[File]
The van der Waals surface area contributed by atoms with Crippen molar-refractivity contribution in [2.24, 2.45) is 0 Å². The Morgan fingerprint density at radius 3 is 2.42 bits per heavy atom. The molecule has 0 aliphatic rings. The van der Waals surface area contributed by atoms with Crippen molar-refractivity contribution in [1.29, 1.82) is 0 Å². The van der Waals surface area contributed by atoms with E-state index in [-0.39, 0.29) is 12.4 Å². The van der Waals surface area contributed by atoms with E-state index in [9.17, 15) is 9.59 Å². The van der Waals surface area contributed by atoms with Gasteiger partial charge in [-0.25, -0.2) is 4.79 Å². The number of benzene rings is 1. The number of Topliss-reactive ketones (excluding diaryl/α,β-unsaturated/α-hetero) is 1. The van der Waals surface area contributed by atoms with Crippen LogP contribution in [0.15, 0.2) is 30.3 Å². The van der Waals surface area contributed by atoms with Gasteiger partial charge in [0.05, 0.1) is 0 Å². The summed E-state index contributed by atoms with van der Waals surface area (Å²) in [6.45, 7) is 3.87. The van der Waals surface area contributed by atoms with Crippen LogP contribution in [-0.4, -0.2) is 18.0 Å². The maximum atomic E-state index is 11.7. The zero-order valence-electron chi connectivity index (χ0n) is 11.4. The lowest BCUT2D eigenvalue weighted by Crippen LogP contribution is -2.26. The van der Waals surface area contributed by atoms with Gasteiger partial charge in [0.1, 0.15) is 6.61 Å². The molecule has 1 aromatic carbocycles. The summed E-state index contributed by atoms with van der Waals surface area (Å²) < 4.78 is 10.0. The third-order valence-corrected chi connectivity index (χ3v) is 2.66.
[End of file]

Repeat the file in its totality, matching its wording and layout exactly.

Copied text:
The van der Waals surface area contributed by atoms with Crippen molar-refractivity contribution in [2.24, 2.45) is 0 Å². The Morgan fingerprint density at radius 3 is 2.42 bits per heavy atom. The molecule has 0 aliphatic rings. The van der Waals surface area contributed by atoms with Crippen molar-refractivity contribution in [1.29, 1.82) is 0 Å². The van der Waals surface area contributed by atoms with E-state index in [-0.39, 0.29) is 12.4 Å². The van der Waals surface area contributed by atoms with E-state index in [9.17, 15) is 9.59 Å². The van der Waals surface area contributed by atoms with Gasteiger partial charge in [-0.25, -0.2) is 4.79 Å². The number of benzene rings is 1. The number of Topliss-reactive ketones (excluding diaryl/α,β-unsaturated/α-hetero) is 1. The van der Waals surface area contributed by atoms with Crippen LogP contribution in [0.15, 0.2) is 30.3 Å². The van der Waals surface area contributed by atoms with Gasteiger partial charge in [0.05, 0.1) is 0 Å². The summed E-state index contributed by atoms with van der Waals surface area (Å²) in [6.45, 7) is 3.87. The van der Waals surface area contributed by atoms with Crippen LogP contribution in [-0.4, -0.2) is 18.0 Å². The maximum atomic E-state index is 11.7. The zero-order valence-electron chi connectivity index (χ0n) is 11.4. The lowest BCUT2D eigenvalue weighted by Crippen LogP contribution is -2.26. The van der Waals surface area contributed by atoms with Gasteiger partial charge in [0.1, 0.15) is 6.61 Å². The molecule has 1 aromatic carbocycles. The summed E-state index contributed by atoms with van der Waals surface area (Å²) < 4.78 is 10.0. The third-order valence-corrected chi connectivity index (χ3v) is 2.66.